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Australian Journal of Asian Law

Abstract from Volume 10 No 1 (2008)

Beyond a Clash of Cultures: Schapelle Corby's "My Story" and Comparable High Profile Criminal Trials

Katharine McGregor is Senior Lecturer in Southeast Asian History in the School of Historical Studies, University of Melbourne. Her book History in Uniform: Military Ideology and the Construction of Indonesia’s Past, was published by Singapore University Press in conjunction with KITLV and the Asian Studies Association of Australia in February 2007.
C R Pennell is an Associate Professor in the School of Historical Studies, University of Melbourne, and Al-Tajir Lecturer in Middle Eastern History. He is the author of, among other books,
Morocco since 1830: a History (London and New York: New York University Press, 2001).

This article examines the way in which the case of Schapelle Corby was presented both in her own book and in the media more generally.  It compares the presentation of this case with similar examples of high profile trials of individuals accused of crimes in foreign countries.  These include people from ‘Western’ countries accused in Asian and Middle Eastern courts, but also Asians accused in other Asian states, and Middle Easterners tried and punished in other countries in the region.  In doing so, the article argues that, while the rhetoric that surrounds them draws upon civilisational clashes for its language, the cases can be better explained in terms of domestic political controversies and attempts to draw sympathy, rather than international standoffs.  An examination of the variety of local responses shows that an explanation of these cases in terms of civilisational clash or legal Orientalism is inadequate.  The article argues that the stories of defendants are regularly swamped by these wider agendas, so that their cultural identity is called into question.  It suggests that a pre-modern principle – that of‘personality of law’ – may be a useful starting point in understanding the potency of these cases.  This principle held that individuals were to be judged by their own laws wherever they might be, that foreigners carried their own laws with them.  This converged with concepts of immunity from foreign law that resulted from colonial rule.  Thus responses to these cases were not simply cultural standoffs, instead they became fora for the complex negotiation of issues of identity, nation and law, emblematised by conflicting cultural narratives.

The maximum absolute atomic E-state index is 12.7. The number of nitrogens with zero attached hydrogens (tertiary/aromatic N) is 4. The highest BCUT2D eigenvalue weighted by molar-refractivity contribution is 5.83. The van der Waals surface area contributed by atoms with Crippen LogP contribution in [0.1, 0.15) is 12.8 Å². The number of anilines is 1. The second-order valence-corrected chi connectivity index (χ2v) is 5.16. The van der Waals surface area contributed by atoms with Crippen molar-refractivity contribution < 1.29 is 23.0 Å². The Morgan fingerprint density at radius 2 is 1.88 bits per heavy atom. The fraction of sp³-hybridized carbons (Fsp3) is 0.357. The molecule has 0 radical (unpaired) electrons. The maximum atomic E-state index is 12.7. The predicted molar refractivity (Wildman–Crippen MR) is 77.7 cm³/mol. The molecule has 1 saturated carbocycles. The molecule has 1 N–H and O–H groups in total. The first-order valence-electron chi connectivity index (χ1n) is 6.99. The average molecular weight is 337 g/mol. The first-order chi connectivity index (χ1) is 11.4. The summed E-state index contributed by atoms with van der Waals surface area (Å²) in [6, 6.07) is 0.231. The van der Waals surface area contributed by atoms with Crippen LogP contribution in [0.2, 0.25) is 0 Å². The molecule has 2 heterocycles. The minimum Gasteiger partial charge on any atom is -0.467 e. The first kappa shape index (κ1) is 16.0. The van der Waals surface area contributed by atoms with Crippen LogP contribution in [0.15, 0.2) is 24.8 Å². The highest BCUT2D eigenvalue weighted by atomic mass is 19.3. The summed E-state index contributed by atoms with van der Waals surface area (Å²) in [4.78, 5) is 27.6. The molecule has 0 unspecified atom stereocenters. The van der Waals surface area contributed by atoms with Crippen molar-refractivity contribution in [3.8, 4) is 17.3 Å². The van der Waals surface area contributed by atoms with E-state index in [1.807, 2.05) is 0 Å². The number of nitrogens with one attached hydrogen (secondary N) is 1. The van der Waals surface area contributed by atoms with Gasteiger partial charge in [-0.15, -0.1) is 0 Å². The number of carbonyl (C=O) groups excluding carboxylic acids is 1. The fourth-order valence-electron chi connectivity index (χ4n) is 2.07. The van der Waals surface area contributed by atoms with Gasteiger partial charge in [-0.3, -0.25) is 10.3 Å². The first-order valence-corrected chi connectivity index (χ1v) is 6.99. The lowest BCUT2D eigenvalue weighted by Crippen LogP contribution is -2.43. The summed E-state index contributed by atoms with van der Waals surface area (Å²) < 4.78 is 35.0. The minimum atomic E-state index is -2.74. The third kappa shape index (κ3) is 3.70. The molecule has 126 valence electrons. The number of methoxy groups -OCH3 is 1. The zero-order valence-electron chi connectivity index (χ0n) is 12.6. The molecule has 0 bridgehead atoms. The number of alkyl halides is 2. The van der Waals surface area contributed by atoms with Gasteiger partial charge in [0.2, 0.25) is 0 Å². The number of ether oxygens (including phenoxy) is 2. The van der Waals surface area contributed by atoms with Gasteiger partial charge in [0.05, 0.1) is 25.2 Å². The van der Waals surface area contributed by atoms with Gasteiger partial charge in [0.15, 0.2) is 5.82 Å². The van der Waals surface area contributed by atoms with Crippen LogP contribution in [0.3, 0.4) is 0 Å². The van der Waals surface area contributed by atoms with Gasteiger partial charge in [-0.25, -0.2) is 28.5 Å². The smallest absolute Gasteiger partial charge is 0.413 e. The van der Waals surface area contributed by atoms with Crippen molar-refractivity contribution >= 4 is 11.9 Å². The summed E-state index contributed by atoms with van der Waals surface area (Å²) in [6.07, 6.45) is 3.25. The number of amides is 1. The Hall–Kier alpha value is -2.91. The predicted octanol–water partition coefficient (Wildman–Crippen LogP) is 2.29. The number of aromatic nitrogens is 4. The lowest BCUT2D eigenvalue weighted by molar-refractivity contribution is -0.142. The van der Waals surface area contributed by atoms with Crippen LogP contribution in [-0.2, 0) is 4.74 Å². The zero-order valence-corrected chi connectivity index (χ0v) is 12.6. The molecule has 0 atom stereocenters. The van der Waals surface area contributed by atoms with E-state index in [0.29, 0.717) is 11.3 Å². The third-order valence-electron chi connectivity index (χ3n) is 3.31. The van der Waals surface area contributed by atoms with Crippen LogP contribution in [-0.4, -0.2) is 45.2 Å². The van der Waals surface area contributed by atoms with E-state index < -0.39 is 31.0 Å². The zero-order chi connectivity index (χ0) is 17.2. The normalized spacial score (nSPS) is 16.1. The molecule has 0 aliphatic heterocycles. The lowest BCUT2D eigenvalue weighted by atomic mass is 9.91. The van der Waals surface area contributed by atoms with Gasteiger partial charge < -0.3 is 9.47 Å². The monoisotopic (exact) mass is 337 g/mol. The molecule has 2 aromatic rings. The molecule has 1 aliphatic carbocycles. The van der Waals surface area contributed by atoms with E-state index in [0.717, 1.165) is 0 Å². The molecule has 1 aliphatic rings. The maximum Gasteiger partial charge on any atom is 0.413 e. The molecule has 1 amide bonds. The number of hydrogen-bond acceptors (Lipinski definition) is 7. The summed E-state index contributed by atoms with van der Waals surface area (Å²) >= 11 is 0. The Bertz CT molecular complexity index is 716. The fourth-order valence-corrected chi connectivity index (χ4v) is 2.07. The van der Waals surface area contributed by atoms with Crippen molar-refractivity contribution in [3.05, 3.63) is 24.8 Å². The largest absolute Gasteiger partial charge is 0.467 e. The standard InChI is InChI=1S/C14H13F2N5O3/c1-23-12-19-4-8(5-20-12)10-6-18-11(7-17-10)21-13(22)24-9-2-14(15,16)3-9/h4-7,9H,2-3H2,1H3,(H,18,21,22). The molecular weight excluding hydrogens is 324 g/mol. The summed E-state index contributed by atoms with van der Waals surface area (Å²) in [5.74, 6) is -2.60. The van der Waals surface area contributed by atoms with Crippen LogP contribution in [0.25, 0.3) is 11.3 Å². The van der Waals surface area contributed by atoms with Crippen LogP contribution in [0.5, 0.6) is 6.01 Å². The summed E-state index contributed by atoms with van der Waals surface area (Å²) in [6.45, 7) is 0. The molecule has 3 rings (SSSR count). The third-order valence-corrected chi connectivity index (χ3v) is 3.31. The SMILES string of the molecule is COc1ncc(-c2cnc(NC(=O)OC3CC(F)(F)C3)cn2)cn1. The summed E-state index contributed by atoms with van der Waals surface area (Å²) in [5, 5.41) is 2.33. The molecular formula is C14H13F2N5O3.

(2008) 10(1) Asian Law 26

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